H1 2022: investment opportunities amid rising inflation and slowing growth
The first half of 2022 saw investors contend with the impact of rising global inflation and interest rates, slowing economic growth and volatile markets. But there are still new investment opportunities as some sectors perform better than others.
IN A FEW WORDS
Investment opportunitiesBest investment opportunitiesBest stocks to invest in 2022New investment opportunities
6 min reading
The start of 2022 came with some measure of optimism for investors: inflation may have been high, but economic growth was robust and the worst of the pandemic appeared to be over. Russia’s attack on Ukraine threw this benign scenario into disarray, with implications for agricultural and energy prices, global inflation and economic growth. There are, however, still investment opportunities.
Ukraine is a humanitarian crisis with global financial consequences
First and foremost, the Ukrainian conflict is a humanitarian crisis, which threatens to undermine Ukraine’s right to self-governance and puts its citizens in significant peril. However, it also has major geopolitical and economic consequences. Many companies can no longer operate as freely across the globe and must navigate greater restrictions on how and where they do business. It creates a further wedge between the US and China, who are on opposite sides of the conflict.
It also has significant implications for economic growth across the world. While neither Russia nor Ukraine is a major economy in its own right, each has considerable raw material wealth, including a large share of global energy exports, as well as exports of a range of metals, food staples and agricultural inputs.
KPMG outlines the problem in its latest economic outlook: “Russia is the world’s largest exporter of natural gas, second largest exporter of oil and the third largest of coal. It is also a large exporter of titanium, uranium, aluminium, copper, nickel, and palladium. Ukraine is a significant source of global neon exports and produces components that are part of highly integrated automotive manufacturing supply chains, among others.”
It points out that higher prices for energy and metals, coupled with delays in supply will hit industrial production, particularly in Europe. The EU relies on Russia for about a quarter of its energy needs and sources a number of its manufacturing components from Ukraine. The conflict puts pressure on already-strained global supply chains.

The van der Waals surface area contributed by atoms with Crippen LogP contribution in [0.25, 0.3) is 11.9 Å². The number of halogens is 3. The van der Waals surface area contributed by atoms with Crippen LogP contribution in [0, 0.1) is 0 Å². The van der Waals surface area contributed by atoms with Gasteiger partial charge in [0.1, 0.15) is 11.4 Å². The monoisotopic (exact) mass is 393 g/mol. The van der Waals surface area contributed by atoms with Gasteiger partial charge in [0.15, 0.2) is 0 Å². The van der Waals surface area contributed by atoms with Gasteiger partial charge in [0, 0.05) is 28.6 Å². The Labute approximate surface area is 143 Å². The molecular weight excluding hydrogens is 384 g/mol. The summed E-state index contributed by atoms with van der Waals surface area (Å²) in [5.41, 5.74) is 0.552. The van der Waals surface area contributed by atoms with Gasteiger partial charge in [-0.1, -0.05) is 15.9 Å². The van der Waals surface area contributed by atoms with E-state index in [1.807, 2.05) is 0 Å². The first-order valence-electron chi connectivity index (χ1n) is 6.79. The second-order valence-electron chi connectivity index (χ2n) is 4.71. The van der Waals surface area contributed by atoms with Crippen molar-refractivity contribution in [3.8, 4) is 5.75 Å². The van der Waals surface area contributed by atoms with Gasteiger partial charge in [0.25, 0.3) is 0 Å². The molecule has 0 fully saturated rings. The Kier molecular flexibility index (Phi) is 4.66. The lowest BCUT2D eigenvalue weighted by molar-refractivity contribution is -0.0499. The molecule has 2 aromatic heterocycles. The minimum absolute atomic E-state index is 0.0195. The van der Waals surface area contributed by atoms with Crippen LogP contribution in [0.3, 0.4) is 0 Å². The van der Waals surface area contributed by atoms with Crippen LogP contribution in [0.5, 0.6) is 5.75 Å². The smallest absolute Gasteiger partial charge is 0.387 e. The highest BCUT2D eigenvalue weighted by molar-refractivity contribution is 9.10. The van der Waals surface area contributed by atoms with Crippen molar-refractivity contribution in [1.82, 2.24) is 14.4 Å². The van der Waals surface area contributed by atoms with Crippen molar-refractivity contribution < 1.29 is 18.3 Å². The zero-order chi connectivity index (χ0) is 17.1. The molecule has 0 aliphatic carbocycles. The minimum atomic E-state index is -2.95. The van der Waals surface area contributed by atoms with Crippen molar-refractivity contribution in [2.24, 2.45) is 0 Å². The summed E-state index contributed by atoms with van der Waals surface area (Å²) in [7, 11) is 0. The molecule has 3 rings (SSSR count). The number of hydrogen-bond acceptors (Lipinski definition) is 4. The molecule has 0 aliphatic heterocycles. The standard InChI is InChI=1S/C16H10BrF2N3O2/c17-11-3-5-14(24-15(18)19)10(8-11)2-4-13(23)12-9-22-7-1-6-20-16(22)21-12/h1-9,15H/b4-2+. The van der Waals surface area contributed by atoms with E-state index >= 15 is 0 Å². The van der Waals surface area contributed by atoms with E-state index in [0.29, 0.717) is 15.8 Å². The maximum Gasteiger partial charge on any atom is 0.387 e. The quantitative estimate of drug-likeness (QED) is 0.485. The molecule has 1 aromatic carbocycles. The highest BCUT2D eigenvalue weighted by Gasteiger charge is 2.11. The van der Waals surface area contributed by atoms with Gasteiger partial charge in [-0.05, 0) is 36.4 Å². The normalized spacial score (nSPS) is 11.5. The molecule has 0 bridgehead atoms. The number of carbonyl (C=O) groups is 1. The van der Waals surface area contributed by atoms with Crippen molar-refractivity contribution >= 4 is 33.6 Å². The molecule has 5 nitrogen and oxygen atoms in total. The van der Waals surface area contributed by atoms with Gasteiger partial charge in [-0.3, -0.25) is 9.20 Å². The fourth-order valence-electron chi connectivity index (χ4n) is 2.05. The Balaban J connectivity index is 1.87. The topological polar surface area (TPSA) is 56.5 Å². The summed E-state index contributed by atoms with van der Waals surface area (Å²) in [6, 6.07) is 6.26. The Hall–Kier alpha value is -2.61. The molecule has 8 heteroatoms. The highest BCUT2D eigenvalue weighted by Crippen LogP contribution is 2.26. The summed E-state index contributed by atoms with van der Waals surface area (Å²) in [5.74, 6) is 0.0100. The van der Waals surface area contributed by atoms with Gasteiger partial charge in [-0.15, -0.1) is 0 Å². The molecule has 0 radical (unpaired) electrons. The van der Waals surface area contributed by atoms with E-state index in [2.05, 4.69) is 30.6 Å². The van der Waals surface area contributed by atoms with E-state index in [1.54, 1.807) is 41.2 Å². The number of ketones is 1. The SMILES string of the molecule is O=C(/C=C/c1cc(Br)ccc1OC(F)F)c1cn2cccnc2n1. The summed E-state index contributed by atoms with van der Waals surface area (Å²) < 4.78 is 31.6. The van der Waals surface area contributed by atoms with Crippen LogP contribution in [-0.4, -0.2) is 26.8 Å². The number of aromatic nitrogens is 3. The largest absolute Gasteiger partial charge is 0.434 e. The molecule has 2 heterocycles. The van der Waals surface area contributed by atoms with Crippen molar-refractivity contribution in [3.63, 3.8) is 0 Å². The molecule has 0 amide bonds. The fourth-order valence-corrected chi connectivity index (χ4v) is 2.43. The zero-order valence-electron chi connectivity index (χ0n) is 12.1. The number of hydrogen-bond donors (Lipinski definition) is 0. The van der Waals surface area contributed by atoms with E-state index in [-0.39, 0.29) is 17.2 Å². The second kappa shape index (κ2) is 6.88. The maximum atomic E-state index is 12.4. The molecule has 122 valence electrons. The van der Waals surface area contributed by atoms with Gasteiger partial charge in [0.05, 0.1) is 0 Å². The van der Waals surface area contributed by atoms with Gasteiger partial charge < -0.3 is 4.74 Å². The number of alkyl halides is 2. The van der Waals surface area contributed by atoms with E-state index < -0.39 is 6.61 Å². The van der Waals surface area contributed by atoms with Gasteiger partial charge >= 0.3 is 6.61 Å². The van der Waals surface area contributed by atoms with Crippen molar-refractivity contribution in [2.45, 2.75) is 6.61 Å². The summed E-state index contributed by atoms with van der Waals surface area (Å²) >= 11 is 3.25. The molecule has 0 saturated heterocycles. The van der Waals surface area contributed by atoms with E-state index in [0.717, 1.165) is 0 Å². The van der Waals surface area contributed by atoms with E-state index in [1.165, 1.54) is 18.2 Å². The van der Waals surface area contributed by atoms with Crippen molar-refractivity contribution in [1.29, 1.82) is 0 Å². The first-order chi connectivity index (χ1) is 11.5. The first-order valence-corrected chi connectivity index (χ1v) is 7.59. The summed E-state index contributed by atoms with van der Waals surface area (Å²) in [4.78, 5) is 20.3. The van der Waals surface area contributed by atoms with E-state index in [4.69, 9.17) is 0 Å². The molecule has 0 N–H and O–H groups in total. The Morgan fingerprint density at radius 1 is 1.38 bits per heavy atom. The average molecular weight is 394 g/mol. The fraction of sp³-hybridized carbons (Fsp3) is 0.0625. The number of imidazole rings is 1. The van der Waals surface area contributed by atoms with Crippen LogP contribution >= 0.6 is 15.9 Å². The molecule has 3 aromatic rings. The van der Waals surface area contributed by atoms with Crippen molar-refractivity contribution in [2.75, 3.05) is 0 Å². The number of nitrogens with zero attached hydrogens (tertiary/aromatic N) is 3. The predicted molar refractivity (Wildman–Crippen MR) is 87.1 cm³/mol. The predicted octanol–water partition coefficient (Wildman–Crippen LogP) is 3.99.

Central banks face challenges to protect their economies
All of this has helped push up inflation across the globe. This has a knock-on effect for interest rates and consumer spending. It is destabilising the world just as it was getting back to normal after the worst of the pandemic.
In fact, the first half of 2022 has been characterised by accelerated inflation. Central banks have been forced to revise their forecasts faster and higher. In May the US annual inflation rate hit 8.6%, the highest since December 1981. This was largely driven by energy prices, which rose 34.6% in May, but food costs also surged 10.1%. In the UK, the Bank of England is now predicting that inflation could reach 11% over the coming months.
Central banks are treading a precarious path between letting inflation run out of control and pushing their economies into recession. In May, the US Federal Reserve announced it would raise the benchmark US interest rate by 0.5 percentage points to a target rate range of between 0.75% and 1%. This was followed by a further 0.75 percentage points increase in June, raising the target range to 1.5% and 1.75%.
Experts are expecting interest rates to keep rising
The Economist Intelligence Unit is predicting more US rate rises over 2022, with interest rates reaching around 3% in early 2023.
The Bank of England raised rates to 1.25% in June and markets are predicting these will be up to around 3% in a years’ time, while the European Central Bank has signalled it is likely to raise its benchmark deposit rate above zero in the second half of the year.
While central banks around the world are following the general trend, there are some emerging market outliers. Brazil has already raised its interest rates to over 13% and is further through the monetary policy cycle than other countries. China has been considering loosening credit availability by reducing interest rates as it tries to encourage economic growth.